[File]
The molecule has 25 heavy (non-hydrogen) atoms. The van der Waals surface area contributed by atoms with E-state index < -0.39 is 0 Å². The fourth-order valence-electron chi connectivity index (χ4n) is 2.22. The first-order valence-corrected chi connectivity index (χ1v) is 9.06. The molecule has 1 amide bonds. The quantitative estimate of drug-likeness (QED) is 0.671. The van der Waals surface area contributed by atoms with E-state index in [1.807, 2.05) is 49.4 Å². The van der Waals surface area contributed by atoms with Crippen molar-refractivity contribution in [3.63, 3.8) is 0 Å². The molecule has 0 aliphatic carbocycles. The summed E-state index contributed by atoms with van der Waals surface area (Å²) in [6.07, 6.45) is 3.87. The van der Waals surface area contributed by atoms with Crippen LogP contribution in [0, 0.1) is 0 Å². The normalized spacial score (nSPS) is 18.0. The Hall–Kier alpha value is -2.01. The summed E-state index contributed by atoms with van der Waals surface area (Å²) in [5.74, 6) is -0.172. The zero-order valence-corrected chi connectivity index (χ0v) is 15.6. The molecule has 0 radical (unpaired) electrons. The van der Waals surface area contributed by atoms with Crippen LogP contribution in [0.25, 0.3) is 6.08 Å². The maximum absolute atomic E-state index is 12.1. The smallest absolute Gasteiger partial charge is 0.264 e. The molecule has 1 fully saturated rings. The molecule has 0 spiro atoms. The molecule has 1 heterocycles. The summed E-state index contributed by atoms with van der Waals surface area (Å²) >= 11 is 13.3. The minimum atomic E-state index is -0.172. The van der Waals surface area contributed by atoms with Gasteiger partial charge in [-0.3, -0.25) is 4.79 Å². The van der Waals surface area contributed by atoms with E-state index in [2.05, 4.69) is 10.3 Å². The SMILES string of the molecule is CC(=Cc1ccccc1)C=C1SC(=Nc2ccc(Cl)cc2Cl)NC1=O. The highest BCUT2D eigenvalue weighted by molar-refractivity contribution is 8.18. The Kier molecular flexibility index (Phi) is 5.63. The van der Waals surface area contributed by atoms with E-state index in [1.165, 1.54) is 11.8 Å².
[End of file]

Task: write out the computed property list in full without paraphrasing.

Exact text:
The molecule has 25 heavy (non-hydrogen) atoms. The van der Waals surface area contributed by atoms with E-state index < -0.39 is 0 Å². The fourth-order valence-electron chi connectivity index (χ4n) is 2.22. The first-order valence-corrected chi connectivity index (χ1v) is 9.06. The molecule has 1 amide bonds. The quantitative estimate of drug-likeness (QED) is 0.671. The van der Waals surface area contributed by atoms with E-state index in [1.807, 2.05) is 49.4 Å². The van der Waals surface area contributed by atoms with Crippen molar-refractivity contribution in [3.63, 3.8) is 0 Å². The molecule has 0 aliphatic carbocycles. The summed E-state index contributed by atoms with van der Waals surface area (Å²) in [6.07, 6.45) is 3.87. The van der Waals surface area contributed by atoms with Crippen LogP contribution in [0, 0.1) is 0 Å². The normalized spacial score (nSPS) is 18.0. The Hall–Kier alpha value is -2.01. The summed E-state index contributed by atoms with van der Waals surface area (Å²) in [5.74, 6) is -0.172. The zero-order valence-corrected chi connectivity index (χ0v) is 15.6. The molecule has 0 radical (unpaired) electrons. The van der Waals surface area contributed by atoms with Crippen LogP contribution in [0.25, 0.3) is 6.08 Å². The maximum absolute atomic E-state index is 12.1. The smallest absolute Gasteiger partial charge is 0.264 e. The molecule has 1 fully saturated rings. The molecule has 0 spiro atoms. The molecule has 1 heterocycles. The summed E-state index contributed by atoms with van der Waals surface area (Å²) >= 11 is 13.3. The minimum atomic E-state index is -0.172. The van der Waals surface area contributed by atoms with Gasteiger partial charge in [-0.3, -0.25) is 4.79 Å². The van der Waals surface area contributed by atoms with E-state index in [2.05, 4.69) is 10.3 Å². The SMILES string of the molecule is CC(=Cc1ccccc1)C=C1SC(=Nc2ccc(Cl)cc2Cl)NC1=O. The highest BCUT2D eigenvalue weighted by molar-refractivity contribution is 8.18. The Kier molecular flexibility index (Phi) is 5.63. The van der Waals surface area contributed by atoms with E-state index in [1.165, 1.54) is 11.8 Å².